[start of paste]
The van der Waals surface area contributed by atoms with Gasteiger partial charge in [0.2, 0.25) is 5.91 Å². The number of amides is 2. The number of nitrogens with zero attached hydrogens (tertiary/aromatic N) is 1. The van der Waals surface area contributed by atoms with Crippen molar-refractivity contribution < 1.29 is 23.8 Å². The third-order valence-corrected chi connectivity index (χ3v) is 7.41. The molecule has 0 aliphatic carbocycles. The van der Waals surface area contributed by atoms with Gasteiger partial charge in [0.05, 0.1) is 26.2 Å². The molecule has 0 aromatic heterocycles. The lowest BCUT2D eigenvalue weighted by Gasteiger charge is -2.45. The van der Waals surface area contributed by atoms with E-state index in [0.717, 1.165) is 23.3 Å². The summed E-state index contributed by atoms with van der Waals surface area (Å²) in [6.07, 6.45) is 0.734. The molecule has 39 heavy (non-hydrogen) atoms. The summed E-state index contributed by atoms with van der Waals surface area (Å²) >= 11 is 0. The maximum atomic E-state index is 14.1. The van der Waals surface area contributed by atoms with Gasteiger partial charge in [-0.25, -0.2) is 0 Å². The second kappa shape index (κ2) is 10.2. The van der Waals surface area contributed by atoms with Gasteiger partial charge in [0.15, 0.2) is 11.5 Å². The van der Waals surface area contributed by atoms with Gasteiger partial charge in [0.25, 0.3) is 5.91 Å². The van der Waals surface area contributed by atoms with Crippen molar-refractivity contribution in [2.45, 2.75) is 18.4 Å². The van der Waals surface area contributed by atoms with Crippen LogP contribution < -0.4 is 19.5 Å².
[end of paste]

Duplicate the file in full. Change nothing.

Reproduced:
The van der Waals surface area contributed by atoms with Gasteiger partial charge in [0.2, 0.25) is 5.91 Å². The number of amides is 2. The number of nitrogens with zero attached hydrogens (tertiary/aromatic N) is 1. The van der Waals surface area contributed by atoms with Crippen molar-refractivity contribution < 1.29 is 23.8 Å². The third-order valence-corrected chi connectivity index (χ3v) is 7.41. The molecule has 0 aliphatic carbocycles. The van der Waals surface area contributed by atoms with Gasteiger partial charge in [0.05, 0.1) is 26.2 Å². The molecule has 0 aromatic heterocycles. The lowest BCUT2D eigenvalue weighted by Gasteiger charge is -2.45. The van der Waals surface area contributed by atoms with E-state index in [0.717, 1.165) is 23.3 Å². The summed E-state index contributed by atoms with van der Waals surface area (Å²) in [6.07, 6.45) is 0.734. The molecule has 39 heavy (non-hydrogen) atoms. The summed E-state index contributed by atoms with van der Waals surface area (Å²) >= 11 is 0. The maximum atomic E-state index is 14.1. The van der Waals surface area contributed by atoms with Gasteiger partial charge in [-0.25, -0.2) is 0 Å². The second kappa shape index (κ2) is 10.2. The van der Waals surface area contributed by atoms with Gasteiger partial charge in [0.15, 0.2) is 11.5 Å². The van der Waals surface area contributed by atoms with Gasteiger partial charge in [0.25, 0.3) is 5.91 Å². The van der Waals surface area contributed by atoms with Crippen molar-refractivity contribution in [2.45, 2.75) is 18.4 Å². The van der Waals surface area contributed by atoms with Crippen LogP contribution < -0.4 is 19.5 Å².